Remove biological material from the equipment. Clean the equipment with warm, soapy water and scrub as necessary. Sanitize with a 1:10 bleach solution. After 10 minutes contact time, rinse metal surfaces as bleach is corrosive. If you have questions, contact the EH&S office at 212-998-1450.
For decontamination of biological safety cabinets, call 212-998-1440.
Contact the NYU Radiation Safety Officer (212-998-8480) prior to servicing or removing equipment containing sealed radiation sources (gas chromatographs, liquid scintillation counters, etc), x-ray equipment, lasers, or equipment producing non-ionizing radiation (UV radiation).
*Again, if any of this equipment does not contain a radiation hazard or the hazard has been removed, please fill out and attach the “Notice of Equipment Decontamination” Label.
Contact the Department EH&S (212-998-1438) prior to servicing or removing equipment/instruments containing mercury (thermometers, blood pressure devices, etc.), gas cylinders, equipment containing capacitors, small transformers containing PCBs, fluorescent light ballasts or pressurized containers and vessels. The EH&S office can also provide information on decontamination of equipment used to store or process chemicals.
For fume hood liner, oven and older counter tops decontamination or removal, please contact the Department of EH&S (212-998-1438).
Prior to sanitizing large tanks, walk-in refrigeration/freezer units or warm rooms which have failed, it is also important to call the Department of EH&S as these units can potentially be confined spaces.
Please attach the “Notice of Equipment Decontamination” Label to the equipment indicating that the equipment is free, to the best of your knowledge, of potential hazards.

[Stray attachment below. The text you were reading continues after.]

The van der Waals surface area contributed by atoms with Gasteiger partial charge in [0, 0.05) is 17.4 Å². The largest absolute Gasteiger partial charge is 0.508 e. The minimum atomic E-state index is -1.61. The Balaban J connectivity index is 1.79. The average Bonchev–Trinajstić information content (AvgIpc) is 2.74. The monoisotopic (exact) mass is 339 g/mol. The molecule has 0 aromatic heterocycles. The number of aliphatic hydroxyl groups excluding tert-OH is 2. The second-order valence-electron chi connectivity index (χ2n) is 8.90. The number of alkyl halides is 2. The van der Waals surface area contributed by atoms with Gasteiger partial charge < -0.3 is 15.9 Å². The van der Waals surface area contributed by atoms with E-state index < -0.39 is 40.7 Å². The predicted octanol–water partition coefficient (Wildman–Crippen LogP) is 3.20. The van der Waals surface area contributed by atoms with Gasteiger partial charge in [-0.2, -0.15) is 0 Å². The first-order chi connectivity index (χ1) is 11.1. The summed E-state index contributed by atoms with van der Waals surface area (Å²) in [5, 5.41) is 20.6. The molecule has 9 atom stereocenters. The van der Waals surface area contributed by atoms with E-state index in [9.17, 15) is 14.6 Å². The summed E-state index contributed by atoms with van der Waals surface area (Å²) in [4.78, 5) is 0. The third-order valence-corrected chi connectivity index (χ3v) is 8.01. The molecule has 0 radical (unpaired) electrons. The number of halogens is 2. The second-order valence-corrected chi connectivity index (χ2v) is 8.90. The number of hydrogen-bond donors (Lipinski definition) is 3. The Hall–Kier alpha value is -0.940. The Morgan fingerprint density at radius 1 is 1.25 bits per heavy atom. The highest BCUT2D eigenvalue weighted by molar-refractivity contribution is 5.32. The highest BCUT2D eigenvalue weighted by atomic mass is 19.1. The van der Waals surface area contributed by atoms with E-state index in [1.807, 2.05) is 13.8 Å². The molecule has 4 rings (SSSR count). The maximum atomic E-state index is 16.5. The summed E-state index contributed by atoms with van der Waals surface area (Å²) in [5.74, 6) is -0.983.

For potentially radioactive material, the following should be performed:
Safely remove, drain, or discharge chemicals from the equipment. Collect the material for reuse or for hazardous waste disposal. If applicable, use an inert gas or liquid to purge or rinse out chemical residues. In some cases, rinsate will need to be disposed of as hazardous waste if what you are decontaminating is considered a hazardous material, the rinse solution would be as well.
Contaminated refrigerators, ovens and other equipment with non-permeable surfaces must be decontaminated by scrubbing with warm soapy water.
When maintenance personnel must enter the inside of a fume hood, the fume hood user must remove all containers and thoroughly wash interior surfaces with warm soapy water (fume hood areas that are within arms reach). Call EH&S if a full decontamination of the fume hood is required or needed (up into the HVAC duct work).
In the event of a lab cleanout or relocation, it is important that the laboratory be left in a clean and safe condition for the next occupants or, in the case of a demolition or renovation, for the construction crews. Unwanted or abandoned chemicals must be disposed of through Environmental Health and Safety.